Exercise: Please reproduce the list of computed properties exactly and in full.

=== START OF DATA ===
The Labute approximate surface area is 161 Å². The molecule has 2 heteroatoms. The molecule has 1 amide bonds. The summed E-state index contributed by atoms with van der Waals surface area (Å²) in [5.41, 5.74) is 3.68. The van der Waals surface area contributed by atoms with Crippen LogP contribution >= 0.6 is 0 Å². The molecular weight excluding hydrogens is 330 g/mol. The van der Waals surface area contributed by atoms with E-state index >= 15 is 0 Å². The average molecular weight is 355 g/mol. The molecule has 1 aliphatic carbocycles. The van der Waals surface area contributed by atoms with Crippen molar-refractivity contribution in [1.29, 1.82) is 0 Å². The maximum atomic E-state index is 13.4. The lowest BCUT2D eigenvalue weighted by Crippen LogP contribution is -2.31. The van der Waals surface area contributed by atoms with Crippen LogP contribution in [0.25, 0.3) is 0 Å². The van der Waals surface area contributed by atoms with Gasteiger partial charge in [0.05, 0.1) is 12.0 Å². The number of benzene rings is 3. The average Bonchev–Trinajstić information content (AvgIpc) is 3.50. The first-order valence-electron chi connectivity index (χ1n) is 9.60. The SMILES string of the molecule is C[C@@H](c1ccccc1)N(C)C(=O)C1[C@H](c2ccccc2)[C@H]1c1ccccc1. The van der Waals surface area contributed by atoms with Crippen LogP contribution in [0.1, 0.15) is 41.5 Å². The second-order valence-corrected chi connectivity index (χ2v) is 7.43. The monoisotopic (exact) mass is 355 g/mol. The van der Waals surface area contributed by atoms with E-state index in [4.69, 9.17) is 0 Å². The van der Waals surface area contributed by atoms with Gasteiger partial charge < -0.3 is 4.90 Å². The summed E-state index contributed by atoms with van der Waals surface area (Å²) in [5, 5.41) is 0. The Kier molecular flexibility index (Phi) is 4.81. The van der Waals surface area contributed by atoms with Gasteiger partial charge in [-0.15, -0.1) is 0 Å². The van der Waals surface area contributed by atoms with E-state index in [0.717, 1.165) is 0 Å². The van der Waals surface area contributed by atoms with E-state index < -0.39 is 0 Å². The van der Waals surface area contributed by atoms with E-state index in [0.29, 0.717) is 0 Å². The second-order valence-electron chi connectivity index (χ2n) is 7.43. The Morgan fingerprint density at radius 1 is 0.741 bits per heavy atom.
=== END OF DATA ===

The Labute approximate surface area is 161 Å². The molecule has 2 heteroatoms. The molecule has 1 amide bonds. The summed E-state index contributed by atoms with van der Waals surface area (Å²) in [5.41, 5.74) is 3.68. The van der Waals surface area contributed by atoms with Crippen LogP contribution >= 0.6 is 0 Å². The molecular weight excluding hydrogens is 330 g/mol. The van der Waals surface area contributed by atoms with E-state index >= 15 is 0 Å². The average molecular weight is 355 g/mol. The molecule has 1 aliphatic carbocycles. The van der Waals surface area contributed by atoms with Crippen molar-refractivity contribution in [1.29, 1.82) is 0 Å². The maximum atomic E-state index is 13.4. The lowest BCUT2D eigenvalue weighted by Crippen LogP contribution is -2.31. The van der Waals surface area contributed by atoms with Crippen LogP contribution in [0.25, 0.3) is 0 Å². The van der Waals surface area contributed by atoms with Gasteiger partial charge in [0.05, 0.1) is 12.0 Å². The number of benzene rings is 3. The average Bonchev–Trinajstić information content (AvgIpc) is 3.50. The first-order valence-electron chi connectivity index (χ1n) is 9.60. The SMILES string of the molecule is C[C@@H](c1ccccc1)N(C)C(=O)C1[C@H](c2ccccc2)[C@H]1c1ccccc1. The van der Waals surface area contributed by atoms with Crippen LogP contribution in [0.1, 0.15) is 41.5 Å². The second-order valence-corrected chi connectivity index (χ2v) is 7.43. The monoisotopic (exact) mass is 355 g/mol. The van der Waals surface area contributed by atoms with E-state index in [4.69, 9.17) is 0 Å². The van der Waals surface area contributed by atoms with Gasteiger partial charge < -0.3 is 4.90 Å². The summed E-state index contributed by atoms with van der Waals surface area (Å²) in [5, 5.41) is 0. The Kier molecular flexibility index (Phi) is 4.81. The van der Waals surface area contributed by atoms with Gasteiger partial charge in [-0.15, -0.1) is 0 Å². The van der Waals surface area contributed by atoms with E-state index in [0.717, 1.165) is 0 Å². The van der Waals surface area contributed by atoms with E-state index < -0.39 is 0 Å². The van der Waals surface area contributed by atoms with E-state index in [0.29, 0.717) is 0 Å². The second-order valence-electron chi connectivity index (χ2n) is 7.43. The Morgan fingerprint density at radius 1 is 0.741 bits per heavy atom.